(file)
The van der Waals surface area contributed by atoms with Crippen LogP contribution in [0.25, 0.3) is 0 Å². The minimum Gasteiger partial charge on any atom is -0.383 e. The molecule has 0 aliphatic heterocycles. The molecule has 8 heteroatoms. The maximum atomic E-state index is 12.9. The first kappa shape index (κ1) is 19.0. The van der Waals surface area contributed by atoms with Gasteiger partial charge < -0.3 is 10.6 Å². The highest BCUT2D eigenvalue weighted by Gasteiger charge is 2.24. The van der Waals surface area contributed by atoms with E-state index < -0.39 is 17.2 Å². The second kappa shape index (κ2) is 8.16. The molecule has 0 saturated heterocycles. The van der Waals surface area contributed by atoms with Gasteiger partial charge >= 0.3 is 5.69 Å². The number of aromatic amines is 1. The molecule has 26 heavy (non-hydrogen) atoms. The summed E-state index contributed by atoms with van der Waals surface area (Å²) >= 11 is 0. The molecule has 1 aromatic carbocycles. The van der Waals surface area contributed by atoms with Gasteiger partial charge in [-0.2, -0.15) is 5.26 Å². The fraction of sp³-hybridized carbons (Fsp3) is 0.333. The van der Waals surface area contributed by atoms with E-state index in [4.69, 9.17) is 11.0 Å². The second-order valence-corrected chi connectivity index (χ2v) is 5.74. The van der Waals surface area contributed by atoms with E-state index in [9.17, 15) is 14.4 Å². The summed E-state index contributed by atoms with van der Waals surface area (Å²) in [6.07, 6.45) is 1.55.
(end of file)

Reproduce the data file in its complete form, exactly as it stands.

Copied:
The van der Waals surface area contributed by atoms with Crippen LogP contribution in [0.25, 0.3) is 0 Å². The minimum Gasteiger partial charge on any atom is -0.383 e. The molecule has 0 aliphatic heterocycles. The molecule has 8 heteroatoms. The maximum atomic E-state index is 12.9. The first kappa shape index (κ1) is 19.0. The van der Waals surface area contributed by atoms with Gasteiger partial charge < -0.3 is 10.6 Å². The highest BCUT2D eigenvalue weighted by Gasteiger charge is 2.24. The van der Waals surface area contributed by atoms with E-state index < -0.39 is 17.2 Å². The second kappa shape index (κ2) is 8.16. The molecule has 0 saturated heterocycles. The van der Waals surface area contributed by atoms with Gasteiger partial charge >= 0.3 is 5.69 Å². The number of aromatic amines is 1. The molecule has 26 heavy (non-hydrogen) atoms. The summed E-state index contributed by atoms with van der Waals surface area (Å²) >= 11 is 0. The molecule has 1 aromatic carbocycles. The van der Waals surface area contributed by atoms with Gasteiger partial charge in [-0.2, -0.15) is 5.26 Å². The fraction of sp³-hybridized carbons (Fsp3) is 0.333. The van der Waals surface area contributed by atoms with E-state index in [4.69, 9.17) is 11.0 Å². The second-order valence-corrected chi connectivity index (χ2v) is 5.74. The van der Waals surface area contributed by atoms with E-state index in [9.17, 15) is 14.4 Å². The summed E-state index contributed by atoms with van der Waals surface area (Å²) in [6.07, 6.45) is 1.55.